#1 2021-03-14 17:36:51

Don_Smith
Member
From: Chester
Registered: 2017-06-25
Posts: 38

TRIPTYCH IN IRELAND

TRIPTYCH IN IRELAND 2019

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Dawn in Conwy on day one

Since buying Triptych, a 1988 Victoria 34 in 2017, we have been refitting her in stages. Having worked our way through the most important issues – standing and running rigging, engine, stern gear and so on – we moved down the list to leak hunting, replacing all the sanitary hoses and removing the dysfunctional holding bladder last winter. We also ordered a new suit of sails and were ready to sail quite early in the 2019 season, but pressing family issues and the weather pushed back our departure date so it was gone mid-August before we sailed.

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Outward bound, towards Douglas

With a reasonable forecast, we sailed from Conwy to continue cruising the east Irish coast. Previously we had visited Glenarm, Bangor, Ardglass, Howth and Dun Laoghaire and we liked them all, but if we had to pick one favourite it would be Dun Laoghaire. Once across the Irish Sea we hoped to go south beyond Dun Laoghaire and see where the wind took us. We decided not to sail via Holyhead so first stop was Douglas, IOM. We sailed most of the way on a broad reach under headsails alone as it was quite lively with a quartering sea and we still made a good speed.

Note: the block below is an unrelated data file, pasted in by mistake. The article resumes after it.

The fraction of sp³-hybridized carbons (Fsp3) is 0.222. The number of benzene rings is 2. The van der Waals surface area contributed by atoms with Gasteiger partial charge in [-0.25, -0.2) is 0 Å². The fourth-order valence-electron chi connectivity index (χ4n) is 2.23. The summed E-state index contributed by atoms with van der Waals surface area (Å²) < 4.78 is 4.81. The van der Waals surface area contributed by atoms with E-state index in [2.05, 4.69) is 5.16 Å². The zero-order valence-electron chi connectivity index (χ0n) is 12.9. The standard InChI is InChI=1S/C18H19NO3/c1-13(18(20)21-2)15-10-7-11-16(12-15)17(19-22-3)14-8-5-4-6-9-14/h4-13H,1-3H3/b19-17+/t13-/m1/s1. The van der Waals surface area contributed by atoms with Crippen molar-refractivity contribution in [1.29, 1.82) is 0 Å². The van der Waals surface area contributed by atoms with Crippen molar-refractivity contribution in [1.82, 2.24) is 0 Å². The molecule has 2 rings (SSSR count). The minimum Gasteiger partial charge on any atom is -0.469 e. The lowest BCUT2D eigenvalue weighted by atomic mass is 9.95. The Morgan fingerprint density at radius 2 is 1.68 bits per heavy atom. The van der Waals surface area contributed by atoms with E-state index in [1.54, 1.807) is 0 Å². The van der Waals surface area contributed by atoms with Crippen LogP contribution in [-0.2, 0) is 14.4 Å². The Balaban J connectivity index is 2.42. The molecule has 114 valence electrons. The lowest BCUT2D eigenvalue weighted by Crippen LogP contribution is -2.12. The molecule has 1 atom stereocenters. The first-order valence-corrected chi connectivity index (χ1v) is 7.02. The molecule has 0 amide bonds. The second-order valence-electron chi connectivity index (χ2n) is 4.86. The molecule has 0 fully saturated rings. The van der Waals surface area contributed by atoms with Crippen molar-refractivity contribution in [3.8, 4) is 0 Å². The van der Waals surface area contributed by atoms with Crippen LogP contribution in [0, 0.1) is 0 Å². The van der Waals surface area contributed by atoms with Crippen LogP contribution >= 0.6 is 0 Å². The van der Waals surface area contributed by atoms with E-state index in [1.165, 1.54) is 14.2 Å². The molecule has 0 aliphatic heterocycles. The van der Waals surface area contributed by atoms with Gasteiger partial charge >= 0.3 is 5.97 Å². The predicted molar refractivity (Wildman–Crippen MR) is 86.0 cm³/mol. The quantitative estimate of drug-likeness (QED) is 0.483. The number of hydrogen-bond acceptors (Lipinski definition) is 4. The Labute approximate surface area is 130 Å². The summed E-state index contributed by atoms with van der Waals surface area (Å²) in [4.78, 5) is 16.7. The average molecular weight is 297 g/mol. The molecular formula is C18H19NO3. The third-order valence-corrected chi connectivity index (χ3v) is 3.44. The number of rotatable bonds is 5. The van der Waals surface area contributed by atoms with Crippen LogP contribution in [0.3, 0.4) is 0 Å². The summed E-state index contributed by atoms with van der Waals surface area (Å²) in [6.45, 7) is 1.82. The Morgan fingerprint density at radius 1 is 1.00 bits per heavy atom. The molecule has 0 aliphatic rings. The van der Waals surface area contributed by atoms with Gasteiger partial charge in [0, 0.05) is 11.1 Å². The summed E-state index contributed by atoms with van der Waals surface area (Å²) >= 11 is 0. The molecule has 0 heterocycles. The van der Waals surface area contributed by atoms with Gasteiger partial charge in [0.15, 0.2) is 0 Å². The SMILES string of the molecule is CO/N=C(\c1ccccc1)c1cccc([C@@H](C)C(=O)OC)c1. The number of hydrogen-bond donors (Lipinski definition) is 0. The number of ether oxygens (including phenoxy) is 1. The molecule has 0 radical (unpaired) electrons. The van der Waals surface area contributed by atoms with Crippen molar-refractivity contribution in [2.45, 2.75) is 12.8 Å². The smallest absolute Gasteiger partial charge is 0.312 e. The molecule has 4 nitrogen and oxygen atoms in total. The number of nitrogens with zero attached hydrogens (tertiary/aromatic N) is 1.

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Douglas marina, north side

In the Isle of Man, August Bank Holiday means Classic motorbikes – deep vibrato everywhere. The marina was quite full, we had a delicate job getting onto our echelon berth well up the north side and getting off had its own problems.

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Triptych in Douglas Marina

We paused here for a few days and explored the island a bit more, going up Snaefell by tram, which was fun though visibility from the summit was poor that day. We also took the bus to Castletown; it was misty in the morning on arrival but that burned off by afternoon and revealed a gem. We couldn’t lie against the wall to dry out but a bilge keeled boat could easily be quite comfortable here and also get into the inner harbour by arrangement with the harbourmaster to open the footbridge.